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Epidemic of Insecure Storage, Backup Devices Is a Windfall for Cybercriminals

Enterprise storage devices have 14 security weaknesses on average, putting them at risk of compromise by cyberattackers and especially ransomware attacks.

4 Min Read
Man standing in a dark corridor surrounded by backup servers
Source: Aleksei Gorodenkov via Alamy Stock Photo

Companies in every industry continue to leave backup and storage platforms unsecured, with more than a dozen issues, including insecure network settings and unaddressed CVEs, affecting the average device. That leaves these repositories — often the first line of protection in the event of a ransomware attack — as sitting ducks for cybercriminals.

That's according to a data analysis published on March 22 by storage security firm Continuity Software, which found that the average device had 14 security risks, including three critical issues, which are considered those capable of allowing a significant compromise. The top three risks affecting companies' storage systems are insecure network settings, unaddressed vulnerabilities, and lax access privileges. 

Overall, the data suggests that even companies with significant security maturity may not give their backup systems as much scrutiny as other systems, the Continuity report stated. The statistics are concerning given that network-attached storage, cloud storage, and backup devices are increasingly coming under attack. In 2021, threat groups targeted a flaw in certain network-attached storage systems made by Western Digital, such as the MyBook and other devices common in smaller businesses, taking advantage of the devices lack of support due to the products reaching their end of life. Attackers have also targeted large enterprises with a ransomware attack known as Deadbolt, which targets QNAP network-attacked storage, as well as other ransomware campaigns over the last few years.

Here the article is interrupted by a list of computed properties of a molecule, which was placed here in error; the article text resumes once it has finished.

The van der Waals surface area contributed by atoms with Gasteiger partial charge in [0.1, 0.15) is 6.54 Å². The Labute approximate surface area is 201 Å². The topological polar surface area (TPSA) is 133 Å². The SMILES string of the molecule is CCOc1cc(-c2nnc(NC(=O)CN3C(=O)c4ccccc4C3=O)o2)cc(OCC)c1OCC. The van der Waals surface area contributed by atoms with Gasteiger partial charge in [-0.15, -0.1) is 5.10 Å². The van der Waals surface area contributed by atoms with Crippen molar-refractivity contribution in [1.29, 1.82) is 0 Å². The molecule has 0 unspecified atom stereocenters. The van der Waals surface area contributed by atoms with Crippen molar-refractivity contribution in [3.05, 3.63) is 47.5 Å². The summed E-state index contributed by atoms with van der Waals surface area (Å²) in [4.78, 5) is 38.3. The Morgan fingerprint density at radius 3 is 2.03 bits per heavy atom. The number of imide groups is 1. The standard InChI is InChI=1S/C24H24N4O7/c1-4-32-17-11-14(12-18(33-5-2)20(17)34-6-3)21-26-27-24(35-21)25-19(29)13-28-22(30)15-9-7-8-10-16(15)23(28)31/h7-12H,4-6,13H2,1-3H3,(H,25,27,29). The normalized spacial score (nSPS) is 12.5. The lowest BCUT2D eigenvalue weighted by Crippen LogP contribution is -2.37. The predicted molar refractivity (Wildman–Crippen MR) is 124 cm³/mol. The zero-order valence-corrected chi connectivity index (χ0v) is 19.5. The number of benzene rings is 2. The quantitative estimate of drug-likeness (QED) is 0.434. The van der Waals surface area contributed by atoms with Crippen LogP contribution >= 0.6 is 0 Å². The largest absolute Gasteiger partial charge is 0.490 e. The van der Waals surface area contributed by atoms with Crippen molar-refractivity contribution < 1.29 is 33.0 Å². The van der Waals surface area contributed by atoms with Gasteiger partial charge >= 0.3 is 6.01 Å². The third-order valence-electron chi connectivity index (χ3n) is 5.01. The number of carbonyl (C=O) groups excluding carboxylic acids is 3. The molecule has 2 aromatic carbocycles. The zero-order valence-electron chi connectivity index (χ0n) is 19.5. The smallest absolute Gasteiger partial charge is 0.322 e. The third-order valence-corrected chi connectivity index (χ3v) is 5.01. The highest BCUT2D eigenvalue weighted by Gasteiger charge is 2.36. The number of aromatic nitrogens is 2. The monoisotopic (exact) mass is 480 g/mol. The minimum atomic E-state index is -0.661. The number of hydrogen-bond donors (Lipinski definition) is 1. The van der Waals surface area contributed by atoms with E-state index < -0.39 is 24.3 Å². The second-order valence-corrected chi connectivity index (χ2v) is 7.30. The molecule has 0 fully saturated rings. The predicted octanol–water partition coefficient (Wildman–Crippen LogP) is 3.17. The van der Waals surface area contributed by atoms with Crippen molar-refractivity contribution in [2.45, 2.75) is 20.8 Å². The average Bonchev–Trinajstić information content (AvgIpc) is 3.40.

Continuity's "2023 State of Storage and Backup Security Report" also found that the lack of security surrounding storage networks and backup servers affects most companies, across all industries. 

"Although it is commonly accepted that certain industries, like financial services, tend to have more mature security strategies, this report shows that the entire field of storage [and] backup security across all industries is still overlooked," the report stated. "While this was similar to the last report, it is still very surprising, given the severity of recent-years data-targeted attacks, and the amount of time the industry had to develop more robust security measures."

Gil Hecht, CEO of Continuity, says that certain industry segments have surprisingly lax cyber defenses for these corporate assets.

"In more than half of the banks in the US, you will find devices that still have factory default passwords — which is unbelievable, unacceptable, makes no sense whatsoever," he says. "But the reason it happens is because storage and backup are considered to be ... back-office devices that don't need security."

With Ransomware Comes More Risk

The study shows that large organizations and enterprises are still catching up with the change in perspective that came along with the rise in ransomware over the past decade. In the past, storage systems and backup servers were considered protected because they were behind the firewall and often did not play a role in daily operations.